So we moved from my small town in western Minnesota
to St. Paul where I had to go to Murray High,
a school with more people than in the entire town of Sacred Heart,

and I had to walk two and a half miles every day because
there were no school buses, but it turned out to be not so
bad after all because I met a boy in confirmation class who

let me ride on the handlebars of his bike on the way home from
school and one Sunday my dad even let this boy pick me up
to go for a walk in Como Park, since after all the paths were

safe, filled with many families swarming with children, and
even though my dad knew the devil went about the city like a
roaring lion seeking whom he might devour, he let me go

with this boy because after all he was a Luther Leaguer and
we had sung together sitting side by side in church, “Yield not to
temptation, for yielding is sin / each vict’ry will help you,

some other to win / fight manfully onward, dark passions subdue /
look only to Jesus, He’ll carry you through,” but as soon as we
left my house this boy said he was going to take me some other place I’d like very much and it was going to be a surprise so off we went on the streetcar and new to the city I had no idea where
we were going until we got off and were standing in front of a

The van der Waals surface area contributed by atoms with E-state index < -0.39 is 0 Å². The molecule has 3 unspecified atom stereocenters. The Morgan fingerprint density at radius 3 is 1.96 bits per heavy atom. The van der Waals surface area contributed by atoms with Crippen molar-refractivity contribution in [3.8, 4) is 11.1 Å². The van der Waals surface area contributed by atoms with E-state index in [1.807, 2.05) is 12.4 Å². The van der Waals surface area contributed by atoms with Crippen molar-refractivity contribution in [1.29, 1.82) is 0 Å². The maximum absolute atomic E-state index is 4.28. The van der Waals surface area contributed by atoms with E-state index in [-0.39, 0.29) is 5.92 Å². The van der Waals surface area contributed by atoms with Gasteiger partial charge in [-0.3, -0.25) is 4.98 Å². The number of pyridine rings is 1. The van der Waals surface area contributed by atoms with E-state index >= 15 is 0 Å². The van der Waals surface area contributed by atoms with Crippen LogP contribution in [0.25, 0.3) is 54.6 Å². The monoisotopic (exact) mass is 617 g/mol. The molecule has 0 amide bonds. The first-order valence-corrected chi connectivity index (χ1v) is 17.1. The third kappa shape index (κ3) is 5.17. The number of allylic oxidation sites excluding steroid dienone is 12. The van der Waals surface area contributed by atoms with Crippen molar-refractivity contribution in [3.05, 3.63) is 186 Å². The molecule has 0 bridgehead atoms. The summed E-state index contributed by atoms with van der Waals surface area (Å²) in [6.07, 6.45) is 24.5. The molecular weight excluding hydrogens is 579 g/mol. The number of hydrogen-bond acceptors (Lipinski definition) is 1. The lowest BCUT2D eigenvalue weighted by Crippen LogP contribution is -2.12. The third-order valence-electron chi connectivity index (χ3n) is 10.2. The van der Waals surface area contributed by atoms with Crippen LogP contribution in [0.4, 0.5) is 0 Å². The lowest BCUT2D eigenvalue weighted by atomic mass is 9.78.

movie marquee and I said, “I can’t go in. You know my father
doesn’t let me go to the movies. It’s a sin,”
but he gently guided me
with his seductive hands, saying “Just come into the lobby to talk.”

There below the sign Somewhere I’ll Find You, starring Clark Gable
and Lana Turner in a “torrid tale of love between two people caught
in the chaos of war,” he persuaded me at least to go inside and sit

down and watch part of the movie and if I didn’t like it, we could get
right back on the streetcar and go to Como Park, so I decided since
I already was in this lobby den of iniquity surrounded by posters of
Jezebel movie queens and devilish leading men, I was doomed anyway,
so I might as well go into the darkness with him and even let him put
his arm around me and hold my hand and that’s the way it’s been ever since.

Phebe Hanson has been keeping a diary since she was ten, writing poems since she was forty-seven, and emailing since she was sixty-nine. She is the proud grandmother of nine and the great-grandmother of one.